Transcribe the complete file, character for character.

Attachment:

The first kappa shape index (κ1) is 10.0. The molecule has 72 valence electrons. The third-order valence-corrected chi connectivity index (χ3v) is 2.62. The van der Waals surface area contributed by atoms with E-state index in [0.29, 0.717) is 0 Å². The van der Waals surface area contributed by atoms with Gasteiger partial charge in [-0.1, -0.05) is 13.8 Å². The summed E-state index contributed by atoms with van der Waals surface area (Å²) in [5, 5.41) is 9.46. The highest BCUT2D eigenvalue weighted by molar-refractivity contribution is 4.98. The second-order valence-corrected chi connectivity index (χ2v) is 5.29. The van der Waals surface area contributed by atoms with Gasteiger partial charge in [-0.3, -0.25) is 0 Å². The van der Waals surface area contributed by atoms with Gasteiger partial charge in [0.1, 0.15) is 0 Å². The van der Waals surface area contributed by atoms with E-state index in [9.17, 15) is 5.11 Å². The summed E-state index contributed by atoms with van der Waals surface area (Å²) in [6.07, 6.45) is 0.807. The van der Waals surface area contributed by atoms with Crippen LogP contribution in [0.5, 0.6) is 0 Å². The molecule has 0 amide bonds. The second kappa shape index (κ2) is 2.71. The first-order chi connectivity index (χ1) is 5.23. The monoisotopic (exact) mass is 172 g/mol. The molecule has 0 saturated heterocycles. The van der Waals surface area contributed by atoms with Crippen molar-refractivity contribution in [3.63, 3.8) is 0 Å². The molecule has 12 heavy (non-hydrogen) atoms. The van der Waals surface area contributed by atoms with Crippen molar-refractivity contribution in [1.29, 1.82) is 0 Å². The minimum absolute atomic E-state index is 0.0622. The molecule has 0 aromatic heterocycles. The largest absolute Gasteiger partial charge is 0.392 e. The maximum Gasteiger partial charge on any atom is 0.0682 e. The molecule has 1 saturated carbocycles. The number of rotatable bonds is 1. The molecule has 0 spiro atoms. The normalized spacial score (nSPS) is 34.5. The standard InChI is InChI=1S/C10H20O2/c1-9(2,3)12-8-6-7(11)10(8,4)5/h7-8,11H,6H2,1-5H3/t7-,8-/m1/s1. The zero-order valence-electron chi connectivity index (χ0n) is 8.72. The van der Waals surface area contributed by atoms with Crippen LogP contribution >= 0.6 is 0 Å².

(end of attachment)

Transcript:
The first kappa shape index (κ1) is 10.0. The molecule has 72 valence electrons. The third-order valence-corrected chi connectivity index (χ3v) is 2.62. The van der Waals surface area contributed by atoms with E-state index in [0.29, 0.717) is 0 Å². The van der Waals surface area contributed by atoms with Gasteiger partial charge in [-0.1, -0.05) is 13.8 Å². The summed E-state index contributed by atoms with van der Waals surface area (Å²) in [5, 5.41) is 9.46. The highest BCUT2D eigenvalue weighted by molar-refractivity contribution is 4.98. The second-order valence-corrected chi connectivity index (χ2v) is 5.29. The van der Waals surface area contributed by atoms with Gasteiger partial charge in [-0.3, -0.25) is 0 Å². The van der Waals surface area contributed by atoms with Gasteiger partial charge in [0.1, 0.15) is 0 Å². The van der Waals surface area contributed by atoms with E-state index in [9.17, 15) is 5.11 Å². The summed E-state index contributed by atoms with van der Waals surface area (Å²) in [6.07, 6.45) is 0.807. The van der Waals surface area contributed by atoms with Crippen LogP contribution in [0.5, 0.6) is 0 Å². The molecule has 0 amide bonds. The second kappa shape index (κ2) is 2.71. The first-order chi connectivity index (χ1) is 5.23. The monoisotopic (exact) mass is 172 g/mol. The molecule has 0 saturated heterocycles. The van der Waals surface area contributed by atoms with Crippen molar-refractivity contribution in [3.63, 3.8) is 0 Å². The molecule has 12 heavy (non-hydrogen) atoms. The van der Waals surface area contributed by atoms with Crippen molar-refractivity contribution in [1.29, 1.82) is 0 Å². The minimum absolute atomic E-state index is 0.0622. The molecule has 0 aromatic heterocycles. The largest absolute Gasteiger partial charge is 0.392 e. The maximum Gasteiger partial charge on any atom is 0.0682 e. The molecule has 1 saturated carbocycles. The number of rotatable bonds is 1. The molecule has 0 spiro atoms. The normalized spacial score (nSPS) is 34.5. The standard InChI is InChI=1S/C10H20O2/c1-9(2,3)12-8-6-7(11)10(8,4)5/h7-8,11H,6H2,1-5H3/t7-,8-/m1/s1. The zero-order valence-electron chi connectivity index (χ0n) is 8.72. The van der Waals surface area contributed by atoms with Crippen LogP contribution >= 0.6 is 0 Å².